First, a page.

Kizhakkedathu Lab Develops Heparin Reversal Treatment Without Usual Side-Effects

By Dr Georgina Butler, Research Associate in the Overall Lab, CBR

Dr Jay Kizhakkedathu’s team, at the Centre for Blood Research, UBC, has designed novel Universal Heparin Reversal Agents (UHRAs) that could be developed for clinical use, but which don’t have the side effects of protamine, the heparin antidote currently in use.

Although essential for normal functioning and hemostatic balance, in some cases blood clotting can pose serious risks and cause heart attacks, stroke, pulmonary embolism or deep vein thrombosis. Heparins, negatively charged chains of varying lengths, are often used as anticoagulants to prevent blot clotting, e.g. during surgery, dialysis, in people with an irregular heartbeat (atrial fibrillation) or as a treatment for clots (thromboembolism). Unfortunately, heparin treatment comes with a serious risk of bleeding, in which case an antidote is required. The only approved antidote for heparin is protamine sulphate, a positively charged molecule. Unfortunately, protamine doesn’t work on all brands of heparin or on shorter heparin chains. It may also have adverse side effects including inflammation, lung injury and independent anticoagulant activity.

Chemical structure of the Universal Heparin Reversal Agent (UHRA), developed by the Kizhakkedathu lab at the CBR.

Dr Kizhakkedathu’s group set about developing a new generation of heparin reversal agents with less drawbacks than protamine. These non-toxic UHRAs developed by the group in 2014 have a unique structure comprised of a hyperbranched polymer dendritic core decorated with multivalent positively charged binding groups that are shielded by a brush-like layer. The brush prevents non-specific interactions and thus reduces adverse effects.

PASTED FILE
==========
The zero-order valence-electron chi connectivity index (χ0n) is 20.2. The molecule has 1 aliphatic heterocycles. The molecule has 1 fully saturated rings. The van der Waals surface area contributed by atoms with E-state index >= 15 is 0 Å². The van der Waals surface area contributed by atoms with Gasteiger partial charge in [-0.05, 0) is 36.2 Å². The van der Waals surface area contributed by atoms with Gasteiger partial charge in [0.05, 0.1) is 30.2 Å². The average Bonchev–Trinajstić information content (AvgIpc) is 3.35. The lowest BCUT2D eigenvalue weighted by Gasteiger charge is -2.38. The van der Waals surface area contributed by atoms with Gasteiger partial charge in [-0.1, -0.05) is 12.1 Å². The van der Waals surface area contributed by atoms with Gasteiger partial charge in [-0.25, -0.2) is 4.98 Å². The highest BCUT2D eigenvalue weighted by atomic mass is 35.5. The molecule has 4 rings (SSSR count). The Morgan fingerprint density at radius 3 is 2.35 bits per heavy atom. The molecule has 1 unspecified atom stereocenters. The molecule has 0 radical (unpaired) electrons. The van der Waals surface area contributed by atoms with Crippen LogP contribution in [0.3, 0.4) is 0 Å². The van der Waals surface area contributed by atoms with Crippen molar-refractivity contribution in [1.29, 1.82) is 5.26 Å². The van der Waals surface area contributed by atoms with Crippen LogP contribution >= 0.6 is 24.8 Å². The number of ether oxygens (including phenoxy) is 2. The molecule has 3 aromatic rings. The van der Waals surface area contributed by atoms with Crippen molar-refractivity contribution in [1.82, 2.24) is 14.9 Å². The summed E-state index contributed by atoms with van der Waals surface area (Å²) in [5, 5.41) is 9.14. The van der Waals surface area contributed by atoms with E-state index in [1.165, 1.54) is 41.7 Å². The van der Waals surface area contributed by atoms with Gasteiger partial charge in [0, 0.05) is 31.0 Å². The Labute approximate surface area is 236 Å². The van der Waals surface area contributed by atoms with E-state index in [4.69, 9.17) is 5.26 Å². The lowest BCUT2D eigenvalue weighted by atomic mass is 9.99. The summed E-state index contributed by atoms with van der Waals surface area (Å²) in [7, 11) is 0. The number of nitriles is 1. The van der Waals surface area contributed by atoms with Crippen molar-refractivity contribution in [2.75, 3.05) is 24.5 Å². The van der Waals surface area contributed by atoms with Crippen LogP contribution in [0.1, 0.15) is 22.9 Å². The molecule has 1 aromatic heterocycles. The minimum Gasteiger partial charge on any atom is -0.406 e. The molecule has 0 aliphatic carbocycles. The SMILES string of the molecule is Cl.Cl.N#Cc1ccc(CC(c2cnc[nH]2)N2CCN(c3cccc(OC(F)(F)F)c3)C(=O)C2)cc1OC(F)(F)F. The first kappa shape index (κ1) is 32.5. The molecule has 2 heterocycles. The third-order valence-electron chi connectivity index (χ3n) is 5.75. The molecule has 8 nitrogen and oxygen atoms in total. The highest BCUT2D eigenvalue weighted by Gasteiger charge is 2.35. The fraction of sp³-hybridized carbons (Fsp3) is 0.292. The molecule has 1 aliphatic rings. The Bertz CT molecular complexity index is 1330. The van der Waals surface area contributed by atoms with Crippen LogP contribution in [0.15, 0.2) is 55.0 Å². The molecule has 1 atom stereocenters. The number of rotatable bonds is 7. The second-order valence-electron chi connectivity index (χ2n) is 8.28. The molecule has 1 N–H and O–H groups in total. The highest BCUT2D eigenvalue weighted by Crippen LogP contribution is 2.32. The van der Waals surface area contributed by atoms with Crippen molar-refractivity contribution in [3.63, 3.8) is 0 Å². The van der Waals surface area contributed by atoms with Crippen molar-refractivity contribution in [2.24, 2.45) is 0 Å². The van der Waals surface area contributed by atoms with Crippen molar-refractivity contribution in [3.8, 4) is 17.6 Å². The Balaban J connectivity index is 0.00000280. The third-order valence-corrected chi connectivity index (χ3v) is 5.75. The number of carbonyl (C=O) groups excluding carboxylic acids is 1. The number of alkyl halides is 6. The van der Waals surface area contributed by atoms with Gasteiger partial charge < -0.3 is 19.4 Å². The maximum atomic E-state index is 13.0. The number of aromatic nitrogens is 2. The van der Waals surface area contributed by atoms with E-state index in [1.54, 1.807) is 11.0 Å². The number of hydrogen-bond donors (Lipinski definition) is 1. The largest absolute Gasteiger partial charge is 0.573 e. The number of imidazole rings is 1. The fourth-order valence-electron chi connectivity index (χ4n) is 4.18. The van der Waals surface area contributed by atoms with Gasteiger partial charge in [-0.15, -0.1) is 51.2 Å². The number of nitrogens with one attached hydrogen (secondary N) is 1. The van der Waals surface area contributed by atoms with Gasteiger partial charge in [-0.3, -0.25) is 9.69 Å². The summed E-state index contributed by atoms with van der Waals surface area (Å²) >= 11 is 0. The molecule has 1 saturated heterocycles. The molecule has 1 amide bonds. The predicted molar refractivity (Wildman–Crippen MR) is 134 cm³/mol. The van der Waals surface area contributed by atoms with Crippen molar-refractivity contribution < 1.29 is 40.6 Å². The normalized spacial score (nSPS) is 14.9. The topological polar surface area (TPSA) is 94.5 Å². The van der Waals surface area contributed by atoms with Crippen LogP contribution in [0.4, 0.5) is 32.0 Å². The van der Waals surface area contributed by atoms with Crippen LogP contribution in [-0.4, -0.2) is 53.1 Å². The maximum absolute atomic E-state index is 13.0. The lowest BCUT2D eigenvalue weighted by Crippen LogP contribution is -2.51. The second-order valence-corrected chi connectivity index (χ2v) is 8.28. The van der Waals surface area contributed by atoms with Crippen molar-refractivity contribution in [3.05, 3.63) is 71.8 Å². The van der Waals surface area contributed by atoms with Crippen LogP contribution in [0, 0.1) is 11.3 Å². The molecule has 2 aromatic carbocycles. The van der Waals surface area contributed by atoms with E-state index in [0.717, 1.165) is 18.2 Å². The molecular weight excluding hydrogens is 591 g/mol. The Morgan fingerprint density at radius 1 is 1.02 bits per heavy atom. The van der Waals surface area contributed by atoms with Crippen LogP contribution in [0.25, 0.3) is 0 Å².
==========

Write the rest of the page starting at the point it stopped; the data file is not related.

In their current article published in the journal Blood, Dr Manu Kalathottukaren, a postdoctoral fellow in Dr Kizhakkedathu’s group and the lead author, reports that, unlike protamine, their UHRA does not interact with fibrinogen (a building block for clots), interfere with clot formation, structure or stability, or affect the activity or generation of thrombin (the enzyme that turns fibrinogen into clots). As well as binding to heparin, UHRA also neutralises DNA and polyphosphate, negatively charged factors that can activate blood clotting.

To evaluate the potential for using UHRA as a heparin antidote in patients, the team verified the ability of UHRA to reverse the anticoagulant activity of heparin in mice. Whereas the dose of protamine must be carefully considered, as excess levels impair clotting and cause lung injury, UHRA has no adverse effects on clotting over a wide concentration range. It is also effective at neutralising short chain forms of heparin and maintaining normal clot structure. Importantly, when heparin was neutralised with UHRA, mice were protected against lung hemorrhage and injury that occurred in protamine-treated mice.

“UHRA is a synthetic antidote that can reverse anticoagulation activity of all clinically available heparin-based anticoagulants. The molecule is nontoxic and has a large therapeutic window compared to protamine. The next step is to test the UHRA molecule in a pig, using the cardiopulmonary bypass model.” says Kalathottukaren.

Overall, the improved specificity and reduced toxicity of UHRA is promising for use as a novel heparin antidote. Since the structure of the UHRAs is readily modified, the team can tweak the molecule to improve or alter its binding activities and thus target other detrimental components, such as histone-DNA complexes in sepsis.

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